Housing Market Already Feeling The Impact Of The BP Oil Spill

The nation’s fledgling economic and housing recovery is feeling the impact of the BP catastrophe in the Gulf, hurting tourism and property values in states like Florida. With …

The nation’s fledgling economic and housing recovery is feeling the impact of the BP catastrophe in the Gulf, hurting tourism and property values in states like Florida. With no end yet in sight to the crisis, development has stalled on vacation homes and even primary residences as the spill closes in on the Florida coast. See the following article from Property Wire for more on this.

The BP Oil Spill is an environmental disaster and a serious blow to businesses and property owners along the Gulf Coast, particularly in Florida, it is claimed.

People planning to build family properties in Florida are beginning to reconsider as the massive oil slick spreads across the Gulf of Mexico. It is a serious blow to the state’s hard hit real estate industry which has been showing signs of recovery.

It is also hitting the holiday home sector with tourist numbers down because potential visitors are being put off.

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Stalled projects generally are second or vacation homes on the water but also include primary residences, homebuilders and suppliers say. Several homebuilders reported one to three delayed projects because of the oil slick just as new construction was beginning to make a slight recovery.

New home sales had improved earlier this year but slumped since the oil rig Deepwater Horizon exploded and began gushing oil off the Louisiana coast in April. Some oil is now within 10 miles of Bay County, a popular tourist and second home location.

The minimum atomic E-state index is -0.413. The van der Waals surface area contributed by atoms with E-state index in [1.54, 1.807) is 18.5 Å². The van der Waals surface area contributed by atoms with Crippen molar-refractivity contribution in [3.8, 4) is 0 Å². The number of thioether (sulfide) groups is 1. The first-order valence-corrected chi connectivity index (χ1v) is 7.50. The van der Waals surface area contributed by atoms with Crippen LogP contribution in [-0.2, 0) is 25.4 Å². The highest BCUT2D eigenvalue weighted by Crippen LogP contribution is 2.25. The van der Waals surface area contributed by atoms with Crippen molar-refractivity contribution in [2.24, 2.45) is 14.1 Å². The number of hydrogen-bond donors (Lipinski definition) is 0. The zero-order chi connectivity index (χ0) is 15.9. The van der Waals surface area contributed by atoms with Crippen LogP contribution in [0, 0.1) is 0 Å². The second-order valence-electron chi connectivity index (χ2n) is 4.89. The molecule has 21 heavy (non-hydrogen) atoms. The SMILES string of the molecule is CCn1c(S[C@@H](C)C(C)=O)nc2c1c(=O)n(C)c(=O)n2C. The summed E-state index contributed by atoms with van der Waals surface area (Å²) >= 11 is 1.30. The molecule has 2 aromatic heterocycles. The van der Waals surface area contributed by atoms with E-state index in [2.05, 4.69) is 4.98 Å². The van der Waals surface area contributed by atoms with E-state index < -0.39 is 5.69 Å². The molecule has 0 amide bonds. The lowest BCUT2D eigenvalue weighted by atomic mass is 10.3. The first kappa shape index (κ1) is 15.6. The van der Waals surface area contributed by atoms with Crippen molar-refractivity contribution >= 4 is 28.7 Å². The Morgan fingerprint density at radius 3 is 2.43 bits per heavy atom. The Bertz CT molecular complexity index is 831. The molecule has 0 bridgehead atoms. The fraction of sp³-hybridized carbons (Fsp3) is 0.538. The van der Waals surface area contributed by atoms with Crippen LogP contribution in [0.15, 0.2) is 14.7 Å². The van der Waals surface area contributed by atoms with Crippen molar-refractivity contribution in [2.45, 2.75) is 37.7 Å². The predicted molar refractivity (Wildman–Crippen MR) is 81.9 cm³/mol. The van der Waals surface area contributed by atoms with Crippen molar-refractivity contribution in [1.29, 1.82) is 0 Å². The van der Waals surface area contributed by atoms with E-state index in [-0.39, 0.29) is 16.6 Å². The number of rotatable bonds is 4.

‘Since the oil crisis began, construction has just stopped,’ said Tom Ledman, president of the Home Builders Association of Panama City-Bay County.

Business is at a standstill because no one knows what is going to happen, according to Darrell Day, president of Dayco Construction. There is uncertainty over where the oil will land, how it will be handled and what federal regulations will follow, he added.

The oil spill is also likely to affect local property values, according Rick Harper, director of the University of West Florida’s Haas Center for Business Research and Economic Development.

Second homes are most vulnerable because the value is linked to the ability to lease the property when not in use. BP has already paid out $183,602 in claims for losses in Florida. About $11,722 has been paid for losses to total real estate sales.

But it is not just property along the Gulf coast that is affected. According to Toll Brothers, the US’s largest luxury home builder, worries about the oil spill and its effects on the economy and the environment is contributing to an overall decline in real estate sales. Its sales activity is 20% lower than a year earlier.

This article has been republished from Property Wire. You can also view this article at
Property Wire, an international real estate news site.

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